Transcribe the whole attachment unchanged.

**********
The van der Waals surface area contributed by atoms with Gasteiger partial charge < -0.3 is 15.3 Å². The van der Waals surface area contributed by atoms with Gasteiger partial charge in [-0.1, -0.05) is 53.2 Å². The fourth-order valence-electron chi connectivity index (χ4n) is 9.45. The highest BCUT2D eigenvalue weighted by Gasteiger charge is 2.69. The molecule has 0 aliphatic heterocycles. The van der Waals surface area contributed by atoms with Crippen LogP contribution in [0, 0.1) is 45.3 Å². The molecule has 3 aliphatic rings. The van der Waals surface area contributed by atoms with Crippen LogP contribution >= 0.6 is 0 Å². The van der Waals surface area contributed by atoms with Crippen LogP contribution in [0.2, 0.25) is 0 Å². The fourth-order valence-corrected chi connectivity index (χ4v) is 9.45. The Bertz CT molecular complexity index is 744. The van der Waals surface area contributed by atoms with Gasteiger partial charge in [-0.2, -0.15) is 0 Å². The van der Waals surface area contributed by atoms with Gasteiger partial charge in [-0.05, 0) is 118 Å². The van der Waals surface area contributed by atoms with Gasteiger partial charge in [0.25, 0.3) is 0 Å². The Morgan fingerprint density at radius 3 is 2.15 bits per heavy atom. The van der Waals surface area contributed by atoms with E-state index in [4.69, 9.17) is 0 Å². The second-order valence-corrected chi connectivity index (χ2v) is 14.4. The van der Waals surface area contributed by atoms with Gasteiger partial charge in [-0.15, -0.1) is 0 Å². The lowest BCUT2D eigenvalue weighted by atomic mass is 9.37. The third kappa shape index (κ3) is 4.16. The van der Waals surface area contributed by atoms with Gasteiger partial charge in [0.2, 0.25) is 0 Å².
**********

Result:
The van der Waals surface area contributed by atoms with Gasteiger partial charge < -0.3 is 15.3 Å². The van der Waals surface area contributed by atoms with Gasteiger partial charge in [-0.1, -0.05) is 53.2 Å². The fourth-order valence-electron chi connectivity index (χ4n) is 9.45. The highest BCUT2D eigenvalue weighted by Gasteiger charge is 2.69. The molecule has 0 aliphatic heterocycles. The van der Waals surface area contributed by atoms with Crippen LogP contribution in [0, 0.1) is 45.3 Å². The molecule has 3 aliphatic rings. The van der Waals surface area contributed by atoms with Crippen LogP contribution >= 0.6 is 0 Å². The van der Waals surface area contributed by atoms with Crippen LogP contribution in [0.2, 0.25) is 0 Å². The fourth-order valence-corrected chi connectivity index (χ4v) is 9.45. The Bertz CT molecular complexity index is 744. The van der Waals surface area contributed by atoms with Gasteiger partial charge in [-0.2, -0.15) is 0 Å². The van der Waals surface area contributed by atoms with Gasteiger partial charge in [-0.05, 0) is 118 Å². The van der Waals surface area contributed by atoms with Gasteiger partial charge in [0.25, 0.3) is 0 Å². The Morgan fingerprint density at radius 3 is 2.15 bits per heavy atom. The van der Waals surface area contributed by atoms with E-state index in [4.69, 9.17) is 0 Å². The second-order valence-corrected chi connectivity index (χ2v) is 14.4. The van der Waals surface area contributed by atoms with Gasteiger partial charge in [-0.15, -0.1) is 0 Å². The lowest BCUT2D eigenvalue weighted by atomic mass is 9.37. The third kappa shape index (κ3) is 4.16. The van der Waals surface area contributed by atoms with Gasteiger partial charge in [0.2, 0.25) is 0 Å².